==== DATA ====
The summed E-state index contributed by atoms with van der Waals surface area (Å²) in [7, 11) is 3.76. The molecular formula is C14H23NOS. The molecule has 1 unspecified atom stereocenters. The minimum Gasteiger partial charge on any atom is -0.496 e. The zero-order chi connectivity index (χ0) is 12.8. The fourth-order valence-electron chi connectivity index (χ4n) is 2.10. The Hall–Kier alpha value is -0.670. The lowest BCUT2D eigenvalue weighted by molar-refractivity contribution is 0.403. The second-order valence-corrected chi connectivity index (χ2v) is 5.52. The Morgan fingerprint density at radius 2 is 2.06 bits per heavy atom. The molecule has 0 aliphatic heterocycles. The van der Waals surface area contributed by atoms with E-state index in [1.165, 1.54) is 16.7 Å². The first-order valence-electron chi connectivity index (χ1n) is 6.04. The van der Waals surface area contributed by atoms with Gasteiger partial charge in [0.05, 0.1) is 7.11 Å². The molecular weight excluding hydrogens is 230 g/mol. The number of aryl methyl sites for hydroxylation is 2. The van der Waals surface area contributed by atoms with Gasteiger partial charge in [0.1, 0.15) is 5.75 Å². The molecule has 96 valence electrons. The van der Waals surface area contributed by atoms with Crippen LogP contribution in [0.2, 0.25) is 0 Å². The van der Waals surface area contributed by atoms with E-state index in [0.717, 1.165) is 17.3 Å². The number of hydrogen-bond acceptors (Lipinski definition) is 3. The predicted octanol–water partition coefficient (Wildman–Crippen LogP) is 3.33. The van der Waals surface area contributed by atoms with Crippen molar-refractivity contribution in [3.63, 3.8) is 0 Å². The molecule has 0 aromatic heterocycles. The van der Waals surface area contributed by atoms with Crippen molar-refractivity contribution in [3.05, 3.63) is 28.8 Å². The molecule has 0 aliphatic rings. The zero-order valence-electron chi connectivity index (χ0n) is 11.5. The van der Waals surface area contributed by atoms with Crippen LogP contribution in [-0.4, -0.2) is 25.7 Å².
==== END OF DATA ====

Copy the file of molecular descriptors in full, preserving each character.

The summed E-state index contributed by atoms with van der Waals surface area (Å²) in [7, 11) is 3.76. The molecular formula is C14H23NOS. The molecule has 1 unspecified atom stereocenters. The minimum Gasteiger partial charge on any atom is -0.496 e. The zero-order chi connectivity index (χ0) is 12.8. The fourth-order valence-electron chi connectivity index (χ4n) is 2.10. The Hall–Kier alpha value is -0.670. The lowest BCUT2D eigenvalue weighted by molar-refractivity contribution is 0.403. The second-order valence-corrected chi connectivity index (χ2v) is 5.52. The Morgan fingerprint density at radius 2 is 2.06 bits per heavy atom. The molecule has 0 aliphatic heterocycles. The van der Waals surface area contributed by atoms with E-state index in [1.165, 1.54) is 16.7 Å². The first-order valence-electron chi connectivity index (χ1n) is 6.04. The van der Waals surface area contributed by atoms with Gasteiger partial charge in [0.05, 0.1) is 7.11 Å². The molecular weight excluding hydrogens is 230 g/mol. The number of aryl methyl sites for hydroxylation is 2. The van der Waals surface area contributed by atoms with Gasteiger partial charge in [0.1, 0.15) is 5.75 Å². The molecule has 96 valence electrons. The van der Waals surface area contributed by atoms with Crippen LogP contribution in [0.2, 0.25) is 0 Å². The van der Waals surface area contributed by atoms with E-state index in [0.717, 1.165) is 17.3 Å². The number of hydrogen-bond acceptors (Lipinski definition) is 3. The predicted octanol–water partition coefficient (Wildman–Crippen LogP) is 3.33. The van der Waals surface area contributed by atoms with Crippen molar-refractivity contribution in [3.63, 3.8) is 0 Å². The molecule has 0 aromatic heterocycles. The van der Waals surface area contributed by atoms with Crippen molar-refractivity contribution in [3.05, 3.63) is 28.8 Å². The molecule has 0 aliphatic rings. The zero-order valence-electron chi connectivity index (χ0n) is 11.5. The van der Waals surface area contributed by atoms with Crippen LogP contribution in [-0.4, -0.2) is 25.7 Å².